Wednesday, April 6, 2011

Nation's Smallest Seahorse

The Dwarf Seahorse is exclusively found in the Bahamas and the gulf regions of the US. Its natural habitat is subtidal aquatic beds, and is primarily endangered due to habitat loss. These tiny seahorses were initially experiencing a population decrease due to overcollection for aquariums. The Dwarf Seahorse population began to drastically decline after the BP Deepwater Horizon oil spill. The oil caused the decline of seagrass which let to a decline in the seahorse population. Its population was on the decline before the BP oil spill due to oil pollution and dispersants used to break up oil. Both these are toxic to seahorses and seagrass, their habitat.

Florida has lost more than 50% of its seagrass since 1950. Substantial loss has also been seen in Alabama, Mississippi, Louisiana, Texas and the Bahamas. In addition to declining seagrass population, the seahorses are threated by poor water quality, damage from boat propellers, shrimp trawlers and global climate change.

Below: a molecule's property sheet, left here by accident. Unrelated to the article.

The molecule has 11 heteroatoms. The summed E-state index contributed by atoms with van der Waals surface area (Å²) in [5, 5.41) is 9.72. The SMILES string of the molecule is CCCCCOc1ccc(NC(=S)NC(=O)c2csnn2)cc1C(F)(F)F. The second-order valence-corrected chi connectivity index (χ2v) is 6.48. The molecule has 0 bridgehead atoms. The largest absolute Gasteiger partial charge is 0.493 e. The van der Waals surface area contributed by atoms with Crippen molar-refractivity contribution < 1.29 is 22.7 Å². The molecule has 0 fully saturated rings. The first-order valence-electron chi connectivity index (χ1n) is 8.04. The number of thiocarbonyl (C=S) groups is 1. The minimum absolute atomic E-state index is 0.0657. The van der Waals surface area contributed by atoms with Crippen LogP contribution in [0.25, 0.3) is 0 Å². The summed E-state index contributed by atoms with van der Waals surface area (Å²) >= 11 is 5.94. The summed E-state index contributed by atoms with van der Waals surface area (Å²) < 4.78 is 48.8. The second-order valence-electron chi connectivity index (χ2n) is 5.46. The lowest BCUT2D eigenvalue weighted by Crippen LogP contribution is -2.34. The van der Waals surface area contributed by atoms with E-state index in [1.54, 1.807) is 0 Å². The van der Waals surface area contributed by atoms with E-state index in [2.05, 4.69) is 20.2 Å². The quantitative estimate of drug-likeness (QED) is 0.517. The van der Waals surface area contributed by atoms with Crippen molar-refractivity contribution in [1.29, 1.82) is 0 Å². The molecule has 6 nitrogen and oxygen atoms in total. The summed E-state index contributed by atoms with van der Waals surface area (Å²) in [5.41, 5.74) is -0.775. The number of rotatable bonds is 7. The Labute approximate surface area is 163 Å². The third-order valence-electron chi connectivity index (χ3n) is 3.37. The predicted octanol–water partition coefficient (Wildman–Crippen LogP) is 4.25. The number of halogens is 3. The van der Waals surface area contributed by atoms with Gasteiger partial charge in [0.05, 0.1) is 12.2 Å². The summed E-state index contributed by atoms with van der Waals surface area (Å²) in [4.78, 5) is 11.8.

Seahorses are very unique creatures because it is the males that carry the eggs. Researchers express concerns that chemical dispersants may have adverse effects on reproduction cycles due to the disruption of hormones. The solution most experts believe is to stop using seagrass beds as buffer zones and start protecting them.

1 comment:

  1. Future coastal development is likely to be the biggest longterm factor in the survival of this species. So far it appears that the oil spill effects may be greatest in deep water, though only time will tell. But who doesn't like sea horses?- perhaps this is a charismatic species that can be used to mobilize efforts!